The Litigious Church – Part Three

1 Corinthians 6:1-11 This week’s lessons teach us how Christians are to resolve conflict with other Christians.
Secular authority and the Church

Now concerning this matter of being cheated, we must understand that there is a difference between what you will endure as an individual in terms of personal conflict, and what you should endure on behalf of someone else. It is quite different for somebody to cheat me and for me to say, “Well, all right, he’s a Christian brother. Even though I’m in the right and he is in the wrong, rather than pursue this, I’ll allow myself to be cheated. He can take that and go. I’ll just count it a loss. I’ll write it off. I will trust God for the outcome.” That is entirely appropriate on an individual basis.

But if somebody else is being cheated, it is not Christian behavior for me to stand by and say, “Well, Christian, it is all right for you to get cheated. Go ahead and get cheated. It is none of my business.” On the contrary, so far as I am able I should enter into the fray at that point in order to maintain justice in that particular case. When we enter into struggles alongside of other Christians, whether it goes to court or not, we must be very discerning in the counsel we give.

Harry Ironside, in his commentary on 1 Corinthians, tells of something that happened to him when he was a young boy in Canada. His parents said, “I want you to come to church and witness the settling of a dispute that is taking place.” I suppose they thought it was going to work out well, but when they got there, things did not seem to be going well. In this particular church there was a tremendous battle going on between two of the leaders. Finally, one of the leaders stood up, shaking in his anger. He said, “There are certain things I will not tolerate. One thing I will not tolerate is to be defrauded of my rights.”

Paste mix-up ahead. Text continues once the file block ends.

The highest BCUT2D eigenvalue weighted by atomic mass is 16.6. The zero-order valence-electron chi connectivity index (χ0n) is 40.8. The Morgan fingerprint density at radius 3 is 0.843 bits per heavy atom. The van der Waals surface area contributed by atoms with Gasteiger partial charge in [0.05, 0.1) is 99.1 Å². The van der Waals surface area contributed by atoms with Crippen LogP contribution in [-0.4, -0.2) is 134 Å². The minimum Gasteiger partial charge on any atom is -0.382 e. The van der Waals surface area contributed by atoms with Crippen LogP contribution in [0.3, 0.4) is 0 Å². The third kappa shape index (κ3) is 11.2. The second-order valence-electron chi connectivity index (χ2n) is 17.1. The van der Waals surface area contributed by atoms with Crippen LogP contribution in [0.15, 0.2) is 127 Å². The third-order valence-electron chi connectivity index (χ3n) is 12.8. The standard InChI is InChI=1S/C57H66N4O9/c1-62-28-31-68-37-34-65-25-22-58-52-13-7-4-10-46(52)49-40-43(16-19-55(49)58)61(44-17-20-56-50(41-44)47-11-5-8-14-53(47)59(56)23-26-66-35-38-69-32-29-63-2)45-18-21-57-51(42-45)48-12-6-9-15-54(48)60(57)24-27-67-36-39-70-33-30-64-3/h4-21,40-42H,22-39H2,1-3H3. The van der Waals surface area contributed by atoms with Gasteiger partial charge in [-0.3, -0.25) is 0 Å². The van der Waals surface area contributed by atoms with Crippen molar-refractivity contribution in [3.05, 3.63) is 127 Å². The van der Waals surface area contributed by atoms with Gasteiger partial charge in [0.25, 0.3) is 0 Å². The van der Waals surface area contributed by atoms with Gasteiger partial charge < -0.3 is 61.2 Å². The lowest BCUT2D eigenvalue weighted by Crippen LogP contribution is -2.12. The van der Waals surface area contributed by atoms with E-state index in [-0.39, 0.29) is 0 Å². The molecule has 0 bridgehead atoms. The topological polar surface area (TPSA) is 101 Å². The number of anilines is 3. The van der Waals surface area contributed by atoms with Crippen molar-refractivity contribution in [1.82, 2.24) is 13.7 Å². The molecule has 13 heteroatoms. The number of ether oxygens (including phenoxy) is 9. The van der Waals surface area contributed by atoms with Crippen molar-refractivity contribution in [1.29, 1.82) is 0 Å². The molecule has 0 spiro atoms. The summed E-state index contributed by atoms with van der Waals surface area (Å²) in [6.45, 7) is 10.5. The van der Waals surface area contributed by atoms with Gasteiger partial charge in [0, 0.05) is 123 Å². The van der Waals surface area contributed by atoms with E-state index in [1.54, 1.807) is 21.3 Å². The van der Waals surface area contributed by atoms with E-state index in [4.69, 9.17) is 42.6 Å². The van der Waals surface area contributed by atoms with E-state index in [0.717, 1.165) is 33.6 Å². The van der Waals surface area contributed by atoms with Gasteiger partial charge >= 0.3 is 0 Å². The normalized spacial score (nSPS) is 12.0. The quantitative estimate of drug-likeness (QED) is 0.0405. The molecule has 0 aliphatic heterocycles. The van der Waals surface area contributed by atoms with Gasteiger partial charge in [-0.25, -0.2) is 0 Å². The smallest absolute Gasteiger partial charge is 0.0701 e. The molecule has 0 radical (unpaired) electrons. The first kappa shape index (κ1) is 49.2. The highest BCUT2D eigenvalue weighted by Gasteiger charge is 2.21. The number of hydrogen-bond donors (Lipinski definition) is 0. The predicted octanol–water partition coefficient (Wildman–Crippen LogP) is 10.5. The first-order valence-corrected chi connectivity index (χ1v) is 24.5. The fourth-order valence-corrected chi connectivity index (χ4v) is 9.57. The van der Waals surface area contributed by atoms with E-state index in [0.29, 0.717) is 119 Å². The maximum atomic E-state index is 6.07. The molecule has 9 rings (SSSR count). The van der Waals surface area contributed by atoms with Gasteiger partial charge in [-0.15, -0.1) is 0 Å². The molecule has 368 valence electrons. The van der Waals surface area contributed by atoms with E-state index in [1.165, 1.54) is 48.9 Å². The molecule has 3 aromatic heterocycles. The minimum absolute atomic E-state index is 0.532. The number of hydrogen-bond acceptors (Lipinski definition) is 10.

There was a Scottish brother there who seemed to be hard of hearing or at least he was pretending to be. He said, as lawyers sometimes do in court, “What was that? I did not quite hear that.” The first man repeated, “One thing I will not tolerate is to be defrauded of my rights!” “Pardon me, I did not quite get that,” the Scottish brother said again. “Would you say that again?” So the man repeated it a third time. Then finally, this old Scotchman said, “Yes, I thought that was what I heard you say. Is it really the pattern of Christians not to be defrauded of their rights? Jesus came to this earth not to get his rights but to get his wrongs.”

And at that point, as Harry Ironside remembers, the man who had been shaken with anger began to shake in contrition. He broke down and began to weep. He said, “Yes, that is correct, and I am wrong. I withdraw the objection.” What a marvelous way to have disputes resolved. That should be the pattern in the Christian church.

Study Questions
  1. How is Jesus an example to us in how we view our personal rights?

Has there been an incident in your own life recently in which you have insisted on claiming your rights? In thinking about today’s lesson, how could you have handled that situation differently? If possible, go back and amend the outcome so that someone else’s rights are met.

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